Kuwait arrests six men alleged to have been helping ISIS
Kuwaiti authorities moved against an Islamic State-affiliated cell that reportedly has provided material support to the terrorist group.
In what has become a global effort across the world to crack down on Islamic State (IS), Kuwait has arrested six men suspected of belonging to an IS terror cell that included Kuwaitis, Syrians, Australians, and a Egyptian.
According to Kuwait’s Interior Ministry, a Lebanese-born Syrian named Osama Mohammed Saeed Khaiyat confessed to supplying Islamic State with ammunition and rockets through Ukraine. Officials claim the suspect also confessed to printing badges and stamps for Islamic State members and transferring money into bank accounts in Turkey and Syria.
Kuwait has been criticized by the United States and other Western countries for not taking harsher action against terror cells believed to be supporting Islamic extremists.
It is unclear who else might be involved in this terrorist cell, although it has been reported that two Syrians and a pair of Australian-Lebanese nationals remain on the loose abroad.
Kuwait, which gained independence from Britain in 1961, has been prone to terror attacks against its predominantly Shia population. In June, 27 people were killed and another 227 injured when a suicide bomber entered a mosque during Ramadan prayers and detonated an explosive device. Islamic State claimed responsibility for the attacks.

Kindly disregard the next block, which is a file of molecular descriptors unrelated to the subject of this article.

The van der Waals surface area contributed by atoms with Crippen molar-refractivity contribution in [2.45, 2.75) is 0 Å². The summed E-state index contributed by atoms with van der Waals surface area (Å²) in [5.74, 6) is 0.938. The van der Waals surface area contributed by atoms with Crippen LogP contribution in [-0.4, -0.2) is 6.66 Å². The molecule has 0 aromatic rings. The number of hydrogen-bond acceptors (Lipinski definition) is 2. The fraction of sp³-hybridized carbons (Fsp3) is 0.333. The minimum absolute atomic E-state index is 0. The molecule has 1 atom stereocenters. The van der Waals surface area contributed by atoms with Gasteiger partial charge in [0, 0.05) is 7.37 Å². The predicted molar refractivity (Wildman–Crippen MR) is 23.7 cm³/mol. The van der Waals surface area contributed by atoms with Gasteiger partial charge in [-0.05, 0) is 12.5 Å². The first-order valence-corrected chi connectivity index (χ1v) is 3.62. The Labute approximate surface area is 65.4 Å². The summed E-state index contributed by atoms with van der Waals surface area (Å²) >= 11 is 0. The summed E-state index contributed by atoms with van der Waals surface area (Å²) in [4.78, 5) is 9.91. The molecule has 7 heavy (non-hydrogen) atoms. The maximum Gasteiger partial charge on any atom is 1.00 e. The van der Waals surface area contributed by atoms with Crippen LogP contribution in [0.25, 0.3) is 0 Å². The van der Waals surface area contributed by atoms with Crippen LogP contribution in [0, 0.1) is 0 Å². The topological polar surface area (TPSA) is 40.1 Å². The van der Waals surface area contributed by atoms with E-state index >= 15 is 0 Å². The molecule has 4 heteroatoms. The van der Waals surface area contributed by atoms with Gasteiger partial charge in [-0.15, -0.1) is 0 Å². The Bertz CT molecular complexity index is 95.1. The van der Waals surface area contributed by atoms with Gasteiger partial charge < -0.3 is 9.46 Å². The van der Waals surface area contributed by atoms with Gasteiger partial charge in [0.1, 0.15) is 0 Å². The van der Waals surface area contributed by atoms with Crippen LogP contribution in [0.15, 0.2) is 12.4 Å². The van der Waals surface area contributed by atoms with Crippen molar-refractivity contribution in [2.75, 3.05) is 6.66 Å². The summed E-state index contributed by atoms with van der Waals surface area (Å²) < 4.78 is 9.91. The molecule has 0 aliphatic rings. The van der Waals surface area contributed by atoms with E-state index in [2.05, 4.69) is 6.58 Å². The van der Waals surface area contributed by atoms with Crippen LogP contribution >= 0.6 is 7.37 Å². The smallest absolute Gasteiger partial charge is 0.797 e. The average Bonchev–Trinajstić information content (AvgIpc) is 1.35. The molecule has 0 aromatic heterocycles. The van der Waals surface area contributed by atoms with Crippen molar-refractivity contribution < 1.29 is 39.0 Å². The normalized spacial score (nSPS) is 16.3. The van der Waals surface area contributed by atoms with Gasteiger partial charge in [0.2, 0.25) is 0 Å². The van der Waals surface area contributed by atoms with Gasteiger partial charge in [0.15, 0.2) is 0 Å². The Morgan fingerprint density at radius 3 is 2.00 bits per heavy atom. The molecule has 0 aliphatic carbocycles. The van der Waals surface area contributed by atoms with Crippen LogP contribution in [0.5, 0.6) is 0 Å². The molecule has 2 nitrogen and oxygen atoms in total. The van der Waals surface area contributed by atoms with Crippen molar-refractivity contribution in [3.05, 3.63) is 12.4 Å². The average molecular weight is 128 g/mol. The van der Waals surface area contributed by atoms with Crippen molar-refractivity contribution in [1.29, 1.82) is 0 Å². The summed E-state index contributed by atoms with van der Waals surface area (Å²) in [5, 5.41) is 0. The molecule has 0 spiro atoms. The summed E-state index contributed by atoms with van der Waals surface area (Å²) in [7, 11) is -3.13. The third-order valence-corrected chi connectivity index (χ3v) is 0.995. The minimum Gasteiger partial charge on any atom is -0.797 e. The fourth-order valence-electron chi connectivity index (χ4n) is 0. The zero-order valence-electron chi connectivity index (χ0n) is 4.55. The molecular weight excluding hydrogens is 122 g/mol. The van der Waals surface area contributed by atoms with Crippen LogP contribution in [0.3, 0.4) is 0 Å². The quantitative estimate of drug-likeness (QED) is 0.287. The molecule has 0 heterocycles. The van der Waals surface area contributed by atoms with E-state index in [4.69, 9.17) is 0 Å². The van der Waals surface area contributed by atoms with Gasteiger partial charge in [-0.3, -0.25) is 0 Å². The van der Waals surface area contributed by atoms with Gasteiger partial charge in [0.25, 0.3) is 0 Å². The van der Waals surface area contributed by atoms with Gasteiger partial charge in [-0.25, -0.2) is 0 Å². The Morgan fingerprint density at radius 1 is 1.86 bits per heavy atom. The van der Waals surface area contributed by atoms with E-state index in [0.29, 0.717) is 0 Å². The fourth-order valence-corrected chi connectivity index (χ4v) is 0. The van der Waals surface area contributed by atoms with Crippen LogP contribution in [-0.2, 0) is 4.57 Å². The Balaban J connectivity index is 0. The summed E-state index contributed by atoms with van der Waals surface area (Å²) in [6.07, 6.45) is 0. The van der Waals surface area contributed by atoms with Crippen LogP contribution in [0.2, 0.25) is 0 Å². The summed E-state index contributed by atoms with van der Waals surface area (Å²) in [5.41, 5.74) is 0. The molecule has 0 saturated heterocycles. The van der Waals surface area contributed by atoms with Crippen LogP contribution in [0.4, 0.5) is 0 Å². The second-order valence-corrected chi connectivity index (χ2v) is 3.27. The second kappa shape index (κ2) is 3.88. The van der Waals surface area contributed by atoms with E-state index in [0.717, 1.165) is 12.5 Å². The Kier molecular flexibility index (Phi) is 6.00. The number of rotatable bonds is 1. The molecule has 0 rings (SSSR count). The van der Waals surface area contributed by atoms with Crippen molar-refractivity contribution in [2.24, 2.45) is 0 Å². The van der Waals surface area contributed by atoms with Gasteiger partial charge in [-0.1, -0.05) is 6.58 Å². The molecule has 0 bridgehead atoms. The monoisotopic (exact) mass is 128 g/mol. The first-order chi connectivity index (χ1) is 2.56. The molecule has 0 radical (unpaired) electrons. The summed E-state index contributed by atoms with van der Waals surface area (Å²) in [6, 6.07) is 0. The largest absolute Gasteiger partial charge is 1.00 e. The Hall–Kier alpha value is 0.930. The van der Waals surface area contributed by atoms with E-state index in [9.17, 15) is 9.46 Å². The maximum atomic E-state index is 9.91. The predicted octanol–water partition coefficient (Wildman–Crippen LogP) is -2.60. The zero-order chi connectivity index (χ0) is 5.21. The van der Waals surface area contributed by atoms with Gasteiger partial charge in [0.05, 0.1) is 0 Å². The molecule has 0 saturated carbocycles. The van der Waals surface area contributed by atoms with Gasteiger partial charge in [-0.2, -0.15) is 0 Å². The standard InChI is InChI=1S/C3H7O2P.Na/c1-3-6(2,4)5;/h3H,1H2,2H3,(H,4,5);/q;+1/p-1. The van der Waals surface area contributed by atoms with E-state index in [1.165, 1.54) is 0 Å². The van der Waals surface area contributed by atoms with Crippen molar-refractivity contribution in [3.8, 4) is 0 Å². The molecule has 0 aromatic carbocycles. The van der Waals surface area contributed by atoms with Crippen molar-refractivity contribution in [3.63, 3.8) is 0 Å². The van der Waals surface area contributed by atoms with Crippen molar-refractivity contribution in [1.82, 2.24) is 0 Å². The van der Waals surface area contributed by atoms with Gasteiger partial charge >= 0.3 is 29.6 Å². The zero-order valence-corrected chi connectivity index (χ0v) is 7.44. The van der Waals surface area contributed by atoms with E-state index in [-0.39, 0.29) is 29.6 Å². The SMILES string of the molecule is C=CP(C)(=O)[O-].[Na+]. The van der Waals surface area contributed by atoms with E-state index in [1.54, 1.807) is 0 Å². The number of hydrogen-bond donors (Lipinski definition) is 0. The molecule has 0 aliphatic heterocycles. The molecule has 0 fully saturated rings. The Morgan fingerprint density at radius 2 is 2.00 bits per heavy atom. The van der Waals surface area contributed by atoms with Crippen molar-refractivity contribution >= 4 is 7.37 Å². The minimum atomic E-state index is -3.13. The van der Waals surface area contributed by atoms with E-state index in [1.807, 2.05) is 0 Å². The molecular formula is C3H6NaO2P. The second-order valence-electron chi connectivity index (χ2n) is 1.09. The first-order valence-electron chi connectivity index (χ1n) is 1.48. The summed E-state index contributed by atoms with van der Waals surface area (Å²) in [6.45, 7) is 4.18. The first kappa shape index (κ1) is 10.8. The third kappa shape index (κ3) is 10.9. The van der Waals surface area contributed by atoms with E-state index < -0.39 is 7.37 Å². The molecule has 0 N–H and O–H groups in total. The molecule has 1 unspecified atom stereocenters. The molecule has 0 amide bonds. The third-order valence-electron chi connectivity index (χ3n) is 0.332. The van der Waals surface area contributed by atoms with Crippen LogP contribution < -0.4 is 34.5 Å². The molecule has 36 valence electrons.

It wasn’t the first time Islamic State targeted other Muslims this year. A month earlier, in May, a new IS affiliate named “Hijaz Province” claimed responsibility for two deadly bombings in Saudi Arabia, also during Ramadan, killing at least 15. The series of attacks caused Saudi Arabia to lead air strikes against extremist rebel groups in Yemen with the support of Kuwait and four other Gulf states.
Attacks against Muslims are part of the Islamic State group’s larger agenda to create a self-declared caliphate. IS territory threads through hundreds of miles across desert land from the outskirts of Aleppo in Syria to central Iraq, bordering northern Kurdistan. The most striking difference between Islamic State and other jihadist groups like Al Qaeda is that the group wants to establish a Sunni Muslim state ruled by the most extreme version of Islam.
The recent attacks in Paris, Beirut, and Egypt have brought together unlikely allies in the international community over a growing fear of expansion, and the increased threat of homegrown terrorism. Most recently, Russian authorities have confirmed their fear that there is a long-running Islamic insurgency in Russia’s southernmost state, Dagestan, which has a majority Sunni population.